Harry Butler was a charismatic young daredevil whose barnstorming style was the first introduction for thousands of South Australians to the wonders of aviation. He was born on 9th November 1889 at Yorketown, South Australia, the son of wheat farmer John James Butler and his wife Sarah Ann (née Cook). His childhood was spent on his parents’ small farm at Koolywurtie near Minlaton. He was educated at the local one-teacher school and showed an early interest in mechanics and flying. He built model aircraft and is reputed to have caught his mother’s hens to measure their wing span and study their flight.
He became a keen motor cycle enthusiast, building his own bike on which he was able to travel regularly to Smithfield, on the outskirts of Adelaide, to work with C.W. Wittber, who was building his own aircraft. But it was World War I which catapulted Butler to prominence in the fledgling world of aviation. He passed the entrance exam for the Australian Flying School at Point Cook, Victoria, in February 1915 but, anxious to get to the action, went to England and joined the Royal Flying Corps as an air mechanic early in 1916. Within months he was an officer and flying in France. He was soon employed to teach other young airmen and by 1918 was chief fighting instructor at No. 2 Yorkshire School of Aerial Fighting. He was wounded on active service and received the Air Force Cross in 1918.
Butler was demobilized with the rank of captain and returned to South Australia in July 1919. From England he imported a Bristol Monoplane (soon popularly known as the ‘Red Devil’), an Avro Biplane and three Le Rhone engines. He then teamed up with his friend Samuel Crawford, mechanic Jack Lucas and Lieutenant H.A. Kauper to promote aviation in South Australia. Within days of the arrival of the planes, Butler was making exhibition flights and raising money by taking passengers on joy-rides.
In August 1919 the Harry J. Butler and Kauper Aviation Co. Ltd. was formed. On 6th August 1919, in the ‘Red Devil’, Butler made the first Australian mail service flight over water, flying from Adelaide to Minlaton, where he was greeted by a rapturous crowd estimated at 6,000. Most had never seen an aeroplane before. On 23rd August at Unley Oval he performed his stunt flying before a crowd of 20,000. In the next few years Butler employed his skills to promote aviation and raise funds for patriotic purposes. This promotion even extended to taking the Governor, Sir Henry Galway, into the air. In 1920 he won Australia’s first Aerial Derby, flown between points at Northfield, Henley Beach, Port Adelaide and the tower of the Adelaide G.P.O. Flying in his now famous ‘Red Devil’, he led the Smith brothers into Adelaide on the completion of their epic flight from England. As well as promoting air mail, Butler was a keen exponent of aerial photography and took the very first aerial shots of Adelaide from his Avro biplane. His company was not a financial success and was disbanded in 1921, but Butler carried on with two of the planes and much of the equipment.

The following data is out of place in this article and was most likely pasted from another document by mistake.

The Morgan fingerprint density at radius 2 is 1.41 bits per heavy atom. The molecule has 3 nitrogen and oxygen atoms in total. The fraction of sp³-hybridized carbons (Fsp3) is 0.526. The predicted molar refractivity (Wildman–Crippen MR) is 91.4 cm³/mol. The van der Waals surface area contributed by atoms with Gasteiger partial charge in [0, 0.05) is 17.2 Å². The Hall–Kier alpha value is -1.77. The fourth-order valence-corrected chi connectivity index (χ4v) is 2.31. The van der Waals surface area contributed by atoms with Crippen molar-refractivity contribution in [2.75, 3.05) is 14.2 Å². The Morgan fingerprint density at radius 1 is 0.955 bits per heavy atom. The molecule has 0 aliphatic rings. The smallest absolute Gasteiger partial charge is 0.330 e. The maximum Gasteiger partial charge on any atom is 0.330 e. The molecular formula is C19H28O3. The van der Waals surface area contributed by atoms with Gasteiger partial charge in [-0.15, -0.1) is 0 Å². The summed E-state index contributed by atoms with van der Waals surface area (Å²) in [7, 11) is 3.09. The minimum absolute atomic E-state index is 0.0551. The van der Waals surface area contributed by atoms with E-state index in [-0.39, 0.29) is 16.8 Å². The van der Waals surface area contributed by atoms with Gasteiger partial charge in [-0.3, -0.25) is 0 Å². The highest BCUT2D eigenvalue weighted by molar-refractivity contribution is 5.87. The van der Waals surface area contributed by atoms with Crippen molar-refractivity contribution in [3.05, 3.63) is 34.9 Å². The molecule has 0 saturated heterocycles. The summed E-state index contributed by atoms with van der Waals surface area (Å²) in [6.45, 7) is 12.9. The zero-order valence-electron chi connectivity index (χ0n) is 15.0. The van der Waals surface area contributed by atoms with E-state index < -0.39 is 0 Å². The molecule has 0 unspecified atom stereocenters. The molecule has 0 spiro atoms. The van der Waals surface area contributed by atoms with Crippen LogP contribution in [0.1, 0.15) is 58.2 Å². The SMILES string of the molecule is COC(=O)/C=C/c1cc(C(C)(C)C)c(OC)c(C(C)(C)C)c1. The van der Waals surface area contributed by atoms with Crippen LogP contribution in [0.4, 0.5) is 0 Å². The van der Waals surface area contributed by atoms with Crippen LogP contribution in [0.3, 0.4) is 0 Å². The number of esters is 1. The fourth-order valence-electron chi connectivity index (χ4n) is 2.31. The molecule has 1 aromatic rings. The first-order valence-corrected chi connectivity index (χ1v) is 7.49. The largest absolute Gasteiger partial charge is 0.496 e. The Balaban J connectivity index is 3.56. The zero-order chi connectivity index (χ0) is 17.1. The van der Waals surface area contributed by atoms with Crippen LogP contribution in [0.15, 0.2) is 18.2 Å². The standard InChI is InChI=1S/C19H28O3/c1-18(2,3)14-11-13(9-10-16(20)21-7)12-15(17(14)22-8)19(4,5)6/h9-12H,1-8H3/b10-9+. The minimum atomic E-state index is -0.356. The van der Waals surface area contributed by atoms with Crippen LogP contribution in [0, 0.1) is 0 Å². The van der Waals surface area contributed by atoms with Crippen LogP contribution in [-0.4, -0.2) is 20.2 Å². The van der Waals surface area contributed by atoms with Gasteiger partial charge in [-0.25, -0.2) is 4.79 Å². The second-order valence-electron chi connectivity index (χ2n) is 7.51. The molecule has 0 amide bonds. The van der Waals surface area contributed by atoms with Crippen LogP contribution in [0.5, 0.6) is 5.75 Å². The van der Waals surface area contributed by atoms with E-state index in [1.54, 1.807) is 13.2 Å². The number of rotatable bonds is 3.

On 21st July 1920 Butler married Elsa Gibson. Early in 1922 he was seriously injured in a crash near Minlaton. Despite a series of operations, he was left badly disfigured and made only one more flight. Nevertheless, he continued to promote the value of flying and established the Harry Butler Aviation and Motor Engineering Garage at Minlaton. He died suddenly on 30th July 1924 of a cerebral abscess, probably related to his earlier crash. He was buried at North Road Cemetery, his funeral being a huge public spectacle. A fine, classical revival monument, with his bronze air wings and a bronze model of his monoplane, was erected over his grave. The plane itself continued in use until 1945 and was ultimately housed in the Captain Harry Butler Memorial, opened at Minlaton in 1958.
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Some information about S. C. Crawford collated by Graham Churchett. July 2012